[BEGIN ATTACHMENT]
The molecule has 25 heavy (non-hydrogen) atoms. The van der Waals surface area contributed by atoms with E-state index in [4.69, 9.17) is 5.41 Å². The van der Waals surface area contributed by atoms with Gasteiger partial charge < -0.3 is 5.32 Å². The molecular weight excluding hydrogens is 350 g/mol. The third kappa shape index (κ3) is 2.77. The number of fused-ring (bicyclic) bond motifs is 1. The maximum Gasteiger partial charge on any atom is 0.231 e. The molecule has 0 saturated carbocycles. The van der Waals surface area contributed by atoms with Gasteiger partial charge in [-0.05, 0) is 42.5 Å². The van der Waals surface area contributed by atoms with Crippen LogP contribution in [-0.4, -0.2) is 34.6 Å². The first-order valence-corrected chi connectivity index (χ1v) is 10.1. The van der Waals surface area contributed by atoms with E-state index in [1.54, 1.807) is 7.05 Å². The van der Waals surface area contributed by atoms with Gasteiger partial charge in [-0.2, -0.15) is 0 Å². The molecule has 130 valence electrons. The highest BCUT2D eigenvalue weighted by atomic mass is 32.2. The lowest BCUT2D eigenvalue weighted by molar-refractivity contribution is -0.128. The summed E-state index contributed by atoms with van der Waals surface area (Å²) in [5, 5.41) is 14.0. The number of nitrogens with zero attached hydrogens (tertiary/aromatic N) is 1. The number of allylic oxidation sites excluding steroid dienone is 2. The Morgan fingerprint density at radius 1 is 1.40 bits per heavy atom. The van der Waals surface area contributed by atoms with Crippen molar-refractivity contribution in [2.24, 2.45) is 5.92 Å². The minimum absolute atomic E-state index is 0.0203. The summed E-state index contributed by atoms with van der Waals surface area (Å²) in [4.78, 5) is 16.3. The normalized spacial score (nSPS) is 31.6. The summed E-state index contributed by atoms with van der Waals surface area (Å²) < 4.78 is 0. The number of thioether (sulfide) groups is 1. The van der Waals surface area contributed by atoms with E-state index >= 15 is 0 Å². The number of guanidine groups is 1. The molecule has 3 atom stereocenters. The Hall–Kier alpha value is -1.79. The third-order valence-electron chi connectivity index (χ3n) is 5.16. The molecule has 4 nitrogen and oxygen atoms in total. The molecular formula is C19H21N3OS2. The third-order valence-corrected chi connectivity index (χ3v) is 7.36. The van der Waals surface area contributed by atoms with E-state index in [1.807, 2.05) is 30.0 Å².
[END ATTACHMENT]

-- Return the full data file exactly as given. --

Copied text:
The molecule has 25 heavy (non-hydrogen) atoms. The van der Waals surface area contributed by atoms with E-state index in [4.69, 9.17) is 5.41 Å². The van der Waals surface area contributed by atoms with Gasteiger partial charge < -0.3 is 5.32 Å². The molecular weight excluding hydrogens is 350 g/mol. The third kappa shape index (κ3) is 2.77. The number of fused-ring (bicyclic) bond motifs is 1. The maximum Gasteiger partial charge on any atom is 0.231 e. The molecule has 0 saturated carbocycles. The van der Waals surface area contributed by atoms with Gasteiger partial charge in [-0.05, 0) is 42.5 Å². The van der Waals surface area contributed by atoms with Crippen LogP contribution in [-0.4, -0.2) is 34.6 Å². The first-order valence-corrected chi connectivity index (χ1v) is 10.1. The van der Waals surface area contributed by atoms with E-state index in [1.54, 1.807) is 7.05 Å². The van der Waals surface area contributed by atoms with Gasteiger partial charge in [-0.2, -0.15) is 0 Å². The molecule has 130 valence electrons. The highest BCUT2D eigenvalue weighted by atomic mass is 32.2. The lowest BCUT2D eigenvalue weighted by molar-refractivity contribution is -0.128. The summed E-state index contributed by atoms with van der Waals surface area (Å²) in [5, 5.41) is 14.0. The number of nitrogens with zero attached hydrogens (tertiary/aromatic N) is 1. The number of allylic oxidation sites excluding steroid dienone is 2. The Morgan fingerprint density at radius 1 is 1.40 bits per heavy atom. The van der Waals surface area contributed by atoms with Crippen molar-refractivity contribution in [2.24, 2.45) is 5.92 Å². The minimum absolute atomic E-state index is 0.0203. The summed E-state index contributed by atoms with van der Waals surface area (Å²) in [4.78, 5) is 16.3. The normalized spacial score (nSPS) is 31.6. The summed E-state index contributed by atoms with van der Waals surface area (Å²) < 4.78 is 0. The number of thioether (sulfide) groups is 1. The van der Waals surface area contributed by atoms with E-state index >= 15 is 0 Å². The number of guanidine groups is 1. The molecule has 3 atom stereocenters. The Hall–Kier alpha value is -1.79. The third-order valence-electron chi connectivity index (χ3n) is 5.16. The molecule has 4 nitrogen and oxygen atoms in total. The molecular formula is C19H21N3OS2. The third-order valence-corrected chi connectivity index (χ3v) is 7.36. The van der Waals surface area contributed by atoms with E-state index in [1.807, 2.05) is 30.0 Å².